Article: Movement: Uniquely Ibizan
Nothing moves like an Ibizan. Conformation and temperament makes this singular breed animated like no other. The Ibizan should be of light structure, high on leg, short of back and narrow of body. The chest should be shapely but not down to the elbow. If so, one of two things are incorrect; either the upper arm is too short, or the upper arm is set back at too great an angle. The space between the front legs should be just wide enough for the average hand. The ribs are very slightly sprung.
The Ibizan should move with a light, high action gait, with much flexion of the pasterns. This gait is a very precise elegant reaching movement, high, but not above the parallel. The pasterns should be long and slightly sloping. The feet should be tight and hare like. Bone must be fine and strong. Because of the slight build of the breed, it is of utmost importance that the Ibizan be kept in hard running condition. If this is done there is no stronger more robust breed. I believe that by keeping puppies too plump and restricting exercise one can actually promote too heavy of a body in the dog.
Once I raised fifty Cornish-Rock cross chickens for meat. They are extremely fast growing, and can be butchered at eight to twelve weeks. This is the same breed that is used by commercial poultry processors. When I buy a chicken in the grocery store the bones are soft and almost flexible. The chickens I raised free-range had hard dense bones and strong joints. The meat by the way not fatty, but very tender. I have never had an Ibizan break a leg in the 27 years I've owned them. Even though they have done steeple chase coursing and I persistently run them in rough terrain, such as cut over forests.
The Ibizan is foremost and always a jumping breed. A dog that is too heavy bodied or too long cannot jump as well as a tall light bodied dog. The Ibizan should move with his head held high. Their natural movement is the reconnaissance trot. This trot looks something like a fine Arabian horse in action. Also their carriage says a lot about their temperament. This breed should be alert and inquisitive. Socialization is important to allow the Ibizan to strut his stuff in public. In late years I have not taken my own dogs out much and it shows in their attitude. They prance and pose at home, but are intimidated under show conditions.
Ibizans should single track at a trot. If one views the tracks in the snow or sand they will be in a straight line.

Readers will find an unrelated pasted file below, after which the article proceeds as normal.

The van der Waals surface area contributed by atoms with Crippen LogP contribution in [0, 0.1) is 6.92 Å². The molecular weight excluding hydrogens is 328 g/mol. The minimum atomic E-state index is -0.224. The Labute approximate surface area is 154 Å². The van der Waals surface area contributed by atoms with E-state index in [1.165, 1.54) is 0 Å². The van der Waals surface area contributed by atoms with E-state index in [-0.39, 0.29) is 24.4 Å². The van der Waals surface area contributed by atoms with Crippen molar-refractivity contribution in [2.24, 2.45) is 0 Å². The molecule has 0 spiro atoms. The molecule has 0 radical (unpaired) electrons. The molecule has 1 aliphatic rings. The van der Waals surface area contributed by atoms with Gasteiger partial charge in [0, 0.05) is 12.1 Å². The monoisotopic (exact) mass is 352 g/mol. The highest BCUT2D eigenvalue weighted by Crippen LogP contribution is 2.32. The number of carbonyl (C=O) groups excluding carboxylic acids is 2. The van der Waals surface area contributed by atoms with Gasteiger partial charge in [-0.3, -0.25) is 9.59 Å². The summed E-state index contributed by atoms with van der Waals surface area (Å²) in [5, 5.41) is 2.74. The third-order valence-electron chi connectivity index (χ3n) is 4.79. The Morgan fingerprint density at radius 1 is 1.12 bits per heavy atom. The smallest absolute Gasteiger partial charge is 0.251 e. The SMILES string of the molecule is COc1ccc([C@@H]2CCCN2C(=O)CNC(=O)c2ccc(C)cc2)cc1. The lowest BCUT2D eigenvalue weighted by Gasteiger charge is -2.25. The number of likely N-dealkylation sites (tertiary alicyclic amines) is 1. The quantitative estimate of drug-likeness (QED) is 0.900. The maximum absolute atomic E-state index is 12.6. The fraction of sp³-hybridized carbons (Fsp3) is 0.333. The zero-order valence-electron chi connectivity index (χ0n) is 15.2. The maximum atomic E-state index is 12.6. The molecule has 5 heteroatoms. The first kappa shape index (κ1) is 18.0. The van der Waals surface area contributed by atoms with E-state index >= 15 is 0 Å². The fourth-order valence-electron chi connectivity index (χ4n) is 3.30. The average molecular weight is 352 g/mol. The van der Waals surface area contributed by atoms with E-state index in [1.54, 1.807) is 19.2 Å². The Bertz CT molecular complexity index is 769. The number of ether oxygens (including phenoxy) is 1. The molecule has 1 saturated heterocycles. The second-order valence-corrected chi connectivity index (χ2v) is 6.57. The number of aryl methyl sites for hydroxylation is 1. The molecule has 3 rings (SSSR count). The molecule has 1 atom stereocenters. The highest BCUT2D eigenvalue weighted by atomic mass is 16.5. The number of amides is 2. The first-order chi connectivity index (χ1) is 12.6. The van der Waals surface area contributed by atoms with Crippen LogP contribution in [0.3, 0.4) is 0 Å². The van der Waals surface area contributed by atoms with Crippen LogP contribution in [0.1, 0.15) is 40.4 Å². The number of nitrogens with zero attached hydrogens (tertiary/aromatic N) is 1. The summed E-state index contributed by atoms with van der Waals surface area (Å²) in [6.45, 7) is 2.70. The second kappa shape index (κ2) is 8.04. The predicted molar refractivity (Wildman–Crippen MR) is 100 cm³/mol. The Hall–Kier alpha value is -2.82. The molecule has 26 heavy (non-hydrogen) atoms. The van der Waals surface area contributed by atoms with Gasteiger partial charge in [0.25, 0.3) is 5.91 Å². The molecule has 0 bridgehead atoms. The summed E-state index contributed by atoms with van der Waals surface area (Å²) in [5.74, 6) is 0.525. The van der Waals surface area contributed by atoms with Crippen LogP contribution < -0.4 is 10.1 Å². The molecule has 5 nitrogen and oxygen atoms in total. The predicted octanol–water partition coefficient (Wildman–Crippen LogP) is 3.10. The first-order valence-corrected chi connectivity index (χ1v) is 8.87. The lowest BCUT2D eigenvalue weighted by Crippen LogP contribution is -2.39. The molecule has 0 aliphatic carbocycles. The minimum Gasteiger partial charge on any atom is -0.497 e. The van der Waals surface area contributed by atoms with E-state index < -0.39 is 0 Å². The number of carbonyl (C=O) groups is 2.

Tail carriage finishes the final picture. The tail should be long and set fairly low. I do not mind a curly tail, heaven knows they come by it naturally. All old Egyptian wall paintings depict similar hounds with curly to very curly tails. The set is what is most important.
While I'm at it I would like to comment on the slight evolution of the Ibizan. I believe topography of the Balearics, especially Mallorca, has shaped the Ibizan. Hunting in rough brushy hillsides has caused the breed to become a taller, (not so much bigger), than their ancestors depicted in Egyptian artifacts.
The Pharaoh Hounds is slightly longer and does not move with as much lift as the Ibizan. I was once shown a film taken in Malta of Pharaohs hunting. They were fast, agile, and great climbers. They often ran rabbits into rock piles, where a ferret was sent in to flush it out. I was amused to see several young haraohs stop at the first pulley in their maiden field trials to cock their heads and listen for the rabbit! Genetic memory? But I digress. Form follows function. Form and function create the movement. Now we have the task of trying to keep the Ibizan in its unique type without the natural conditions that shaped it. The best show dog is not necessarily the best Ibizan. The best courser is not necessarily the best Ibizan. In Virginia my best rabbit hunter is not my best Ibizan. Virginia Cottontails are not European rabbits, though the landscape here is similar to the Balearics. Probably a small compact dog would fit the bill better here. In the past many of the more compact, less elegant dogs came from the island of Ibiza. This may be because this was the type there, or what they let us have.
Study your history. We must keep the Ibizan in its wonderful unique and exotic form. In the past, the native environment and function shaped this breed. How can we maintain the Ibizan's unique form in the alien environment of this modern world. From what I saw at the Ibizan Hound Club of America 2000 Specialty I would say was a nice cross-section of correct types. I especially thought there were some very lovely wires.